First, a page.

May 13, 2014

Think of all the relationships one develops over a lifetime. We begin with our immediate family and other close family members. As we grow, we develop friendships in our neighborhoods and then the schools we attend. We can go on and on with other phases of our lives that result in building relationships: our places of employment, military, church, teams, special interest groups, etc. Many of these relationships may last only for a while. Then we lose contact, sometimes due to circumstances, sometimes due to lack of interest in continuing the relationship.

For most of us, the years of employment and raising our families limited the amount of time we could spend maintaining relationships we may have developed over the years. Some of us moved away from the areas where we grew up and distance prevented us from the frequent contacts we previously had with family and friends.

For me, retirement has given me the opportunity to re-establish some of those relationships. I began working on my family tree a couple years before retirement, but have been able to pursue it more diligently since I retired. It has been very interesting to find and learn about ancestors, but even more interesting to find and meet living relatives that I never knew about. This past summer, I was able to organize a Froehling family reunion which was held in a small town in Illinois near where I grew up and near where the family had settled after arriving from Germany in the late 1800’s. Family members who had never before met attended. And, it seems that everyone enjoyed each other’s company.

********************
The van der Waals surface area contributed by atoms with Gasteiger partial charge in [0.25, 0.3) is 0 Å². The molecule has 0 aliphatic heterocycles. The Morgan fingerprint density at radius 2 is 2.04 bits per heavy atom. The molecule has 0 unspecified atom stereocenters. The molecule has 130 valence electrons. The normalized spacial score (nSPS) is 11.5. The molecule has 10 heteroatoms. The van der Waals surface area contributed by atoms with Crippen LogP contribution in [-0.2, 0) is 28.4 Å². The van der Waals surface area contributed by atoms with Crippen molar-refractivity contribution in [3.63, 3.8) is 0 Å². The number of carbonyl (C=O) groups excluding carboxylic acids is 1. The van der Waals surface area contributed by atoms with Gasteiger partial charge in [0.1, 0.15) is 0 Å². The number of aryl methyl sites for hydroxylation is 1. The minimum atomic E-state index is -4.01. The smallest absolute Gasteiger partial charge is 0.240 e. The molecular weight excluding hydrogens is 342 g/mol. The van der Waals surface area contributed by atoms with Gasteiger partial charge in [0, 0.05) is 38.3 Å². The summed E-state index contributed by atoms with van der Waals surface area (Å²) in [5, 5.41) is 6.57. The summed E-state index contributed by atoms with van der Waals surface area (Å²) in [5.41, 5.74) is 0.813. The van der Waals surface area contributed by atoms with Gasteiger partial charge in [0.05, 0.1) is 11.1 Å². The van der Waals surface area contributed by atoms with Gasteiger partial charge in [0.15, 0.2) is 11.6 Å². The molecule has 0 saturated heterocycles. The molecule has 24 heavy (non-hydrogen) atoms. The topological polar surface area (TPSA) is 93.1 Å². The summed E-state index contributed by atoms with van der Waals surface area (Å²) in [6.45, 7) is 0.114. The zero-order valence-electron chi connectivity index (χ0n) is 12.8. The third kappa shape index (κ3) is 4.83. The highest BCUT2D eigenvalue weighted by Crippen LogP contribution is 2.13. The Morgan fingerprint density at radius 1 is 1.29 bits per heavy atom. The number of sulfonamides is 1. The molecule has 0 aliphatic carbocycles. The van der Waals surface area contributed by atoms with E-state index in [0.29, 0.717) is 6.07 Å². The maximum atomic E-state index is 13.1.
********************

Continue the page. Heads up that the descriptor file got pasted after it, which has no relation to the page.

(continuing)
Social media has been a wonderful tool in re-establishing relationships. It helped me locate family members to invite to the reunion. I have had more contact with some of my high school and college classmates than I had when I attended classes with them. My wife, Karen, and I both communicate more frequently with relatives and friends using email and Facebook than we ever did before those tools became available.

What about the relationships we established at JCI? Are there people with whom you would like to remain in contact and to share experiences in retirement? offers us the tool to do that. It also offers many other resources. We are grateful to Steve Roell and Alex Molinaroli for their interest in JCI retirees and providing the resources to build the website. Let’s use it to the fullest. Sign up if you haven’t already done so. Encourage others to do so also.

Paul Froehling